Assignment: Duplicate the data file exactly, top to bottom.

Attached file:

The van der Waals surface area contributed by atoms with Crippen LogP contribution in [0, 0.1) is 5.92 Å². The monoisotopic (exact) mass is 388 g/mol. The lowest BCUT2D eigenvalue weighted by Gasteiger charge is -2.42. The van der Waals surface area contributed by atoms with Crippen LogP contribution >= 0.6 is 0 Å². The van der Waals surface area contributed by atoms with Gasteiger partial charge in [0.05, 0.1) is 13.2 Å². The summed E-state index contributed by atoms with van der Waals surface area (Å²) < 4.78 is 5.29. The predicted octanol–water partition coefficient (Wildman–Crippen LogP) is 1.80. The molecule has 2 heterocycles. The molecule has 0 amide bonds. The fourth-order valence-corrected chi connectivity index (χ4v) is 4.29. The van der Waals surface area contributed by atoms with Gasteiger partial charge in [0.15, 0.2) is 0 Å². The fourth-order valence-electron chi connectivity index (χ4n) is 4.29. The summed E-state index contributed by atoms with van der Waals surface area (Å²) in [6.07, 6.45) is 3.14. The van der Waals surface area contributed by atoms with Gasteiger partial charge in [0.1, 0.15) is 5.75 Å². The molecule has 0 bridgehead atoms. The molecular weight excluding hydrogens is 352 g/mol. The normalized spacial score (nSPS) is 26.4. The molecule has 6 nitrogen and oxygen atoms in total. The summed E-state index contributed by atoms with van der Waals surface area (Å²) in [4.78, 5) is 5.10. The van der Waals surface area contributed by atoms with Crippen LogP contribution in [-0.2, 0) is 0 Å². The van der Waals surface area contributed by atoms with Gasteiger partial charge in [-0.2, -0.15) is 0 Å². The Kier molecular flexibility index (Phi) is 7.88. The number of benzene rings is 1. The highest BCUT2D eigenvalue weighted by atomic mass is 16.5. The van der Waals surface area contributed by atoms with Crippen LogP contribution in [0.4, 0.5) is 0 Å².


The van der Waals surface area contributed by atoms with Crippen LogP contribution in [0, 0.1) is 5.92 Å². The monoisotopic (exact) mass is 388 g/mol. The lowest BCUT2D eigenvalue weighted by Gasteiger charge is -2.42. The van der Waals surface area contributed by atoms with Crippen LogP contribution >= 0.6 is 0 Å². The van der Waals surface area contributed by atoms with Gasteiger partial charge in [0.05, 0.1) is 13.2 Å². The summed E-state index contributed by atoms with van der Waals surface area (Å²) < 4.78 is 5.29. The predicted octanol–water partition coefficient (Wildman–Crippen LogP) is 1.80. The molecule has 2 heterocycles. The molecule has 0 amide bonds. The fourth-order valence-corrected chi connectivity index (χ4v) is 4.29. The van der Waals surface area contributed by atoms with Gasteiger partial charge in [0.15, 0.2) is 0 Å². The fourth-order valence-electron chi connectivity index (χ4n) is 4.29. The summed E-state index contributed by atoms with van der Waals surface area (Å²) in [6.07, 6.45) is 3.14. The van der Waals surface area contributed by atoms with Gasteiger partial charge in [0.1, 0.15) is 5.75 Å². The molecule has 0 bridgehead atoms. The molecular weight excluding hydrogens is 352 g/mol. The normalized spacial score (nSPS) is 26.4. The molecule has 6 nitrogen and oxygen atoms in total. The summed E-state index contributed by atoms with van der Waals surface area (Å²) in [4.78, 5) is 5.10. The van der Waals surface area contributed by atoms with Crippen LogP contribution in [-0.2, 0) is 0 Å². The van der Waals surface area contributed by atoms with Gasteiger partial charge in [-0.2, -0.15) is 0 Å². The Kier molecular flexibility index (Phi) is 7.88. The number of benzene rings is 1. The highest BCUT2D eigenvalue weighted by atomic mass is 16.5. The van der Waals surface area contributed by atoms with Crippen LogP contribution in [0.4, 0.5) is 0 Å².